- Do stick to the facts of your current dispute. A user's past is relevant only if the current behavior is the same as the behavior a user received a recent (within 1 - 2 years depending on the severity) sanction for.
- Do speak moderately. The more you speak on your own behalf, the bigger chance you have to say something stupid. Better to remain silent and be thought a fool, than to open your mouth and remove all doubt.
- Do expect the other party to disagree with you. That's why you're here after all; you're in a dispute. Offering a rebuttal to their rebuttal and restating what you've already said is going to create more unnecessary reading for administrators. We know how to scroll up, we don't need you to repeat everything you've already said. Just be patient and let us do our job.
- Don't make accusations of abuse. There are real forms of abuse in the world and real victims of it. Someone hindering your ability to edit Wikipedia however you want to is not one of them. Call it unfairness, call it rudeness, call it abrasive. But it's not abuse. Keep things in perspective. The response to these accusations by uninvolved editors is to determine if there really is some type of abuse occurring and the reaction is not very helpful to your concern if no abuse is found. Completely legitimate complaints, if phrased differently, could be entirely ignored because you exaggerated your treatment and devalued real abuse.
- Don't make accusations of bullying. This is an adult project. While folks under the age of 18 are not disallowed, everyone is expected to behave like an adult. Adults receive criticism as a natural daily occurrence. If you've been drawn to the internet because you cannot take criticism from the real world, Wikipedia is not for you. The goal of this project is the encyclopedia, not your feelings. You will be criticized if your editing is harmful. It is not bullying to correct your behavior if it is harmful. You will be treated like we would treat any mature adult - act like one. If there is cyber-bullying or harassment that isn't connected to your edits, of course feel free to bring someone's attention to it.
- Similarly, don't make accusations of racism, sexism, transphobia, homophobia, or any other discriminatory behavior without diffs of the behavior. We take discrimination very seriously on Wikipedia. As a global free knowledge encyclopedia, it's very important that we are inclusive of all cultures, people, and scholarly viewpoints. Discrimination is directly counter to our goals on this project. These accusations are going to draw immediate attention and serious discussion. If it actually is happening, then please be sure to provide clear evidence that the behavior is happening so it can be properly addressed.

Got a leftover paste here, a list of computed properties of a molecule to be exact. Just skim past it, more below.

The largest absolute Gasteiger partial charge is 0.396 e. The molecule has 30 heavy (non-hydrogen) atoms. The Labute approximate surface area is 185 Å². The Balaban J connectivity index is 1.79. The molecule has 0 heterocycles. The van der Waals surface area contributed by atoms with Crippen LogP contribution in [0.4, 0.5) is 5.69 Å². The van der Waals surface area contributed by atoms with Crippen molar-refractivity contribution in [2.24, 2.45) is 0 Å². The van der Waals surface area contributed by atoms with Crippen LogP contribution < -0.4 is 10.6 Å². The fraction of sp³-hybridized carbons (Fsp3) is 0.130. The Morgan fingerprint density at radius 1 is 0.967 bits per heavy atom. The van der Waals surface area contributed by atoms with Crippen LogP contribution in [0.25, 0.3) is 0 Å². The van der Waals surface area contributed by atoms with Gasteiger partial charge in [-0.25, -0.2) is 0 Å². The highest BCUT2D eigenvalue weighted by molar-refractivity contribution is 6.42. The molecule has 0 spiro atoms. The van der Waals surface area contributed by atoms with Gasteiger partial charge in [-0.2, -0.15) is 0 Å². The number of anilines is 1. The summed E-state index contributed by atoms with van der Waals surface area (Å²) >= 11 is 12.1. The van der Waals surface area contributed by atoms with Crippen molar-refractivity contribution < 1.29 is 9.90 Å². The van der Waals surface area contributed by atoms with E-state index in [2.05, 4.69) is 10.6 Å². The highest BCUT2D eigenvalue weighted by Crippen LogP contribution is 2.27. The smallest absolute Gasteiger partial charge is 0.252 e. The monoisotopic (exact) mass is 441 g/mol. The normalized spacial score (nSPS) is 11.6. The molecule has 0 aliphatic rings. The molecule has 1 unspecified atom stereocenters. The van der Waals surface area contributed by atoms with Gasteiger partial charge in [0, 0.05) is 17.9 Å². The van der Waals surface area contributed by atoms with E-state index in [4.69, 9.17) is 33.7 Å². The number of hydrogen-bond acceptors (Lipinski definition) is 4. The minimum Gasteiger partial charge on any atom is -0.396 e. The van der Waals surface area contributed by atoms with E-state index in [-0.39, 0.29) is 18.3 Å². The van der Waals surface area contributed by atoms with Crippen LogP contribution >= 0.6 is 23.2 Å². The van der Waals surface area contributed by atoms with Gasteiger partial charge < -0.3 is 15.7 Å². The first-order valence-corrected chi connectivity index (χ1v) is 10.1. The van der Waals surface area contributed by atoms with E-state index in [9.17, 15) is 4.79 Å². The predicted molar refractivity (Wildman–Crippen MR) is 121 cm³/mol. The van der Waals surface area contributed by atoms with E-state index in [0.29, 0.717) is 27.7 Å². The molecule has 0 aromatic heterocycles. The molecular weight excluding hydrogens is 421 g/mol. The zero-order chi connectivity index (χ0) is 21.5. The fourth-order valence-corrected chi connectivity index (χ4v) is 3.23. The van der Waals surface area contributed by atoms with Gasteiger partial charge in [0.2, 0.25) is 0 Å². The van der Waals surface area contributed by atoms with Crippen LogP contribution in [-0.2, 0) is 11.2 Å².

- Don't make comparatives to Hitler or Nazis. See Godwin's law. Just stop before you start.
- Don't just wiki-link a bunch of policies. Sometimes a policy doesn't say what you'd think it says just by reading the title. Quote what you mean. This is especially true of the WP:BLP policy. If it doesn't say it, it doesn't mean it. The "spirit" of policy argument only goes so far as that the policy actually alludes to it in writing and not in title alone. Just because you think a policy should say something doesn't mean it does 'in spirit'. Routinely misapplying policies like WP:BLP will only create battlegrounds.
- Do admit when you are wrong. Learn from your mistakes. The inability of acknowledging your contribution to a dispute will inevitably lead administrators to determine that you were the bigger problem. Editors who can learn from their mistakes will have less problems in the long run despite the scale of the dispute in the short run. Those who cannot learn may have a smaller contribution to the dispute in the short run, but will have many more contributions and be the bigger problem in the long run.
What is a desirable outcome at an administrator's noticeboard? The plain definition of a desirable outcome is one that:
- Is advantageous and beneficial to the encyclopedia, and
- serves our readers, by
- offering a neutral point of view, that
- is backed up by reliable sources, given
- appropriate weight in reliable sources, that serves to
- build a consensus of editors and stability to the article, given
- the least amount of drama and sanctions necessary to achieve that goal.
Anything that fits that definition is going to be considered desirable by administrators and editors at these noticeboards and your complaint and recommended actions should further that goal by promoting an outcome that meets it. These goals are generally listed in order of priority. When offering suggestions for outcomes, if you keep these goals in mind then you're going to be most likely to succeed. If you have ulterior goals in mind, particularly personal ones, then you are giving yourself the most risk of being disappointed by the eventual outcome. Do not allow your personal goals to interfere with the encyclopedia in a dispute.